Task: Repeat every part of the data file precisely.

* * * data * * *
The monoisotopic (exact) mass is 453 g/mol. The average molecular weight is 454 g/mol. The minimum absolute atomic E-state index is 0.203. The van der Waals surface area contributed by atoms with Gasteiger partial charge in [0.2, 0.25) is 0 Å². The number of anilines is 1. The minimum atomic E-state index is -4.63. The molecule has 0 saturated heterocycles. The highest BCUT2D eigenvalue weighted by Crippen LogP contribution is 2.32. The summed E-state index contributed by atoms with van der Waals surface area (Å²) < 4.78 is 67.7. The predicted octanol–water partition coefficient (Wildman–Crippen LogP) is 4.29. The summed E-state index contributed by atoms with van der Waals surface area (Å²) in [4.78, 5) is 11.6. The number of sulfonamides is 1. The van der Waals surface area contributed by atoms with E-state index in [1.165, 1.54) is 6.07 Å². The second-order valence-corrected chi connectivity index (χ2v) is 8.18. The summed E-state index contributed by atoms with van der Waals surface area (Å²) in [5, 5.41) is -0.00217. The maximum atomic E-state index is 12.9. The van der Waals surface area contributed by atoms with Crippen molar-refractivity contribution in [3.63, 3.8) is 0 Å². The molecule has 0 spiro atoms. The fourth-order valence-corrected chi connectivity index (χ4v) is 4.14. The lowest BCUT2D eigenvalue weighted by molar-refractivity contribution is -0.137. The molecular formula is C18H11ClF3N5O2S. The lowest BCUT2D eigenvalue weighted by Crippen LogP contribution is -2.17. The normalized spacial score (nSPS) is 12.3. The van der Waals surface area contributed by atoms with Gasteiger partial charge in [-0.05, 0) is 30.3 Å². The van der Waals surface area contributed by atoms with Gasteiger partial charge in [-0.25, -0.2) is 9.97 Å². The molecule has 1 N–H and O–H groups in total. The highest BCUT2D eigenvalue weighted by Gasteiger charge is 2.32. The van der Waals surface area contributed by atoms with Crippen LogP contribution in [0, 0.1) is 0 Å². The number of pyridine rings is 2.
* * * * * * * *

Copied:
The monoisotopic (exact) mass is 453 g/mol. The average molecular weight is 454 g/mol. The minimum absolute atomic E-state index is 0.203. The van der Waals surface area contributed by atoms with Gasteiger partial charge in [0.2, 0.25) is 0 Å². The number of anilines is 1. The minimum atomic E-state index is -4.63. The molecule has 0 saturated heterocycles. The highest BCUT2D eigenvalue weighted by Crippen LogP contribution is 2.32. The summed E-state index contributed by atoms with van der Waals surface area (Å²) < 4.78 is 67.7. The predicted octanol–water partition coefficient (Wildman–Crippen LogP) is 4.29. The summed E-state index contributed by atoms with van der Waals surface area (Å²) in [4.78, 5) is 11.6. The number of sulfonamides is 1. The van der Waals surface area contributed by atoms with E-state index in [1.165, 1.54) is 6.07 Å². The second-order valence-corrected chi connectivity index (χ2v) is 8.18. The summed E-state index contributed by atoms with van der Waals surface area (Å²) in [5, 5.41) is -0.00217. The maximum atomic E-state index is 12.9. The van der Waals surface area contributed by atoms with Crippen molar-refractivity contribution in [3.63, 3.8) is 0 Å². The molecule has 0 spiro atoms. The fourth-order valence-corrected chi connectivity index (χ4v) is 4.14. The lowest BCUT2D eigenvalue weighted by molar-refractivity contribution is -0.137. The molecular formula is C18H11ClF3N5O2S. The lowest BCUT2D eigenvalue weighted by Crippen LogP contribution is -2.17. The normalized spacial score (nSPS) is 12.3. The van der Waals surface area contributed by atoms with Gasteiger partial charge in [-0.05, 0) is 30.3 Å². The van der Waals surface area contributed by atoms with Gasteiger partial charge in [-0.25, -0.2) is 9.97 Å². The molecule has 1 N–H and O–H groups in total. The highest BCUT2D eigenvalue weighted by Gasteiger charge is 2.32. The van der Waals surface area contributed by atoms with Crippen LogP contribution in [0, 0.1) is 0 Å². The number of pyridine rings is 2.